The necessity and dangers of anonymous speech

By David Larson

Raleigh, NC – Wild, disruptive protests in support of the Palestinian cause are in progress at campuses across the country. At many of them, there are threats and antisemitic language. But it can be difficult to trace much of what is said back to particular people because of attempts by protesters to remain anonymous by covering their faces.

This image of masked UNC Students for Justice in Palestine protesters is fair use from UNC SJP social media.

According to Chapelboro News, UNC Chapel Hill Provost Christopher Clemens asked the group Students for Justice in Palestine (the same group who used paraglider imagery directly after the Oct. 7 attacks) to stop wearing masks. Administrators attempted to bolster their demand by using a 1953 law that was used to prevent the Ku Klux Klan from showing up on campuses with their face covered to intimidate students.

“I am writing respectfully to request that you ask the students not to wear masks (except for allowable medical exceptions or religious head coverings) for their protests,” Clemens said. “This practice, currently encouraged by leadership [of SJP], runs counter to our campus norms and is a violation of UNC policy and State law.”

Protesting is, of course, a vital part of the American free-speech tradition. The right to remain anonymous when exercising this right is also vital. The authors of the Federalist Papers — Alexander Hamilton, James Madison, and John Jay — are frequently cited in defense of anonymity in speech. These founding fathers wrote anonymously to avoid risks to their careers and physical safety, and it’s argued that Americans still need anonymity in order to effectively argue unpopular positions. The recent “cancel culture” trend is good evidence of this continuing need.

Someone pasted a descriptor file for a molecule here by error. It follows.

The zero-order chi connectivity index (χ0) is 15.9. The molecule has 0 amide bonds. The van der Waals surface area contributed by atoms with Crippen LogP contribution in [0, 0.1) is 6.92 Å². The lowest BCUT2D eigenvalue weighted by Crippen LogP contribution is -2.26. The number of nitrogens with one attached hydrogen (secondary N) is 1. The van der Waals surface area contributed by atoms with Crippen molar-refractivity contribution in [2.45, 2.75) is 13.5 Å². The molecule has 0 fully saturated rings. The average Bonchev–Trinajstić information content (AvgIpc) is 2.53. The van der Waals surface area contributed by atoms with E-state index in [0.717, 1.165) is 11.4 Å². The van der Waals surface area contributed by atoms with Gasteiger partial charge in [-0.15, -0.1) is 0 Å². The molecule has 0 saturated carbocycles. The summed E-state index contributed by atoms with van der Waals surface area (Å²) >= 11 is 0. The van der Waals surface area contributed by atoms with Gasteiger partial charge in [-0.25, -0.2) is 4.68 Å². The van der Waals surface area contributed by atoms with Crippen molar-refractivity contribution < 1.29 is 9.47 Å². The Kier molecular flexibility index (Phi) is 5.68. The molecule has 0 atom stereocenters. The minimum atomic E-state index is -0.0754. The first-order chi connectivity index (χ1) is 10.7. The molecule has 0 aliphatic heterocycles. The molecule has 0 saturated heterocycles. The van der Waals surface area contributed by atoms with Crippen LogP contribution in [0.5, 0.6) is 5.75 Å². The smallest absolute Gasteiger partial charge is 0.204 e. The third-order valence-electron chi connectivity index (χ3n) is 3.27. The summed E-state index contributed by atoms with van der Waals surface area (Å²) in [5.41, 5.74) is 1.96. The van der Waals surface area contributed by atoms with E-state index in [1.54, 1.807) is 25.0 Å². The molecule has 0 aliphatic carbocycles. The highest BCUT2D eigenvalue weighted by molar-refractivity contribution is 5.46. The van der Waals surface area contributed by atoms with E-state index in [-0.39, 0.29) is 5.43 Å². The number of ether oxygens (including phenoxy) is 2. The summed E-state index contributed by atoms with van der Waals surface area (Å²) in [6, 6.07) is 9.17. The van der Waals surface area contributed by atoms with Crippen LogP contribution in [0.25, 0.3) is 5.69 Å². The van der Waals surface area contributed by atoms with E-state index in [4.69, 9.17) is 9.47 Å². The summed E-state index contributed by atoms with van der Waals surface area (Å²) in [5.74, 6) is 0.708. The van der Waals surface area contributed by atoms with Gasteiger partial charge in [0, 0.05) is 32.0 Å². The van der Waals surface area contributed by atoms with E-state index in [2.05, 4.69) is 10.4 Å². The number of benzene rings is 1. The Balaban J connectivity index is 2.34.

But there have also always been exceptions, when this anonymity was thought to be a hindrance to maintaining law and order. My non-lawyerly understanding is that the exceptions to anonymity in speech align somewhat with the exceptions to freedom of speech in general, in that it is broadly protected unless you are breaking the law or creating a clear and present danger to the public. Unlike most times and places, it is not enough that your words deeply offend someone or, if adopted, that your views would have a generally negative effect on society.

Types of speech that are not protected under the First Amendment, and therefore where your right to anonymity is not guaranteed, include things like: blackmail, defamation, fighting words, national security threats, perjury, plagiarism, solicitations to commit crimes, child pornography, and true threats.

So, for the most part, you are allowed to contribute to the public discourse anonymously, even if your contribution is seen by most as a net negative. This guarantee is only for those on American soil, though.

Because of the national security exception, and because they are not US citizens, we don’t give foreign governments the right to secretly and anonymously propagandize Americans. This issue is relevant right now because Congress just voted to force TikTok’s Chinese parent company to either sell its shares or have its platform banned in the United States.

TikTok CEO Shou Chew did not accept the news lying down and promised to fight it in court.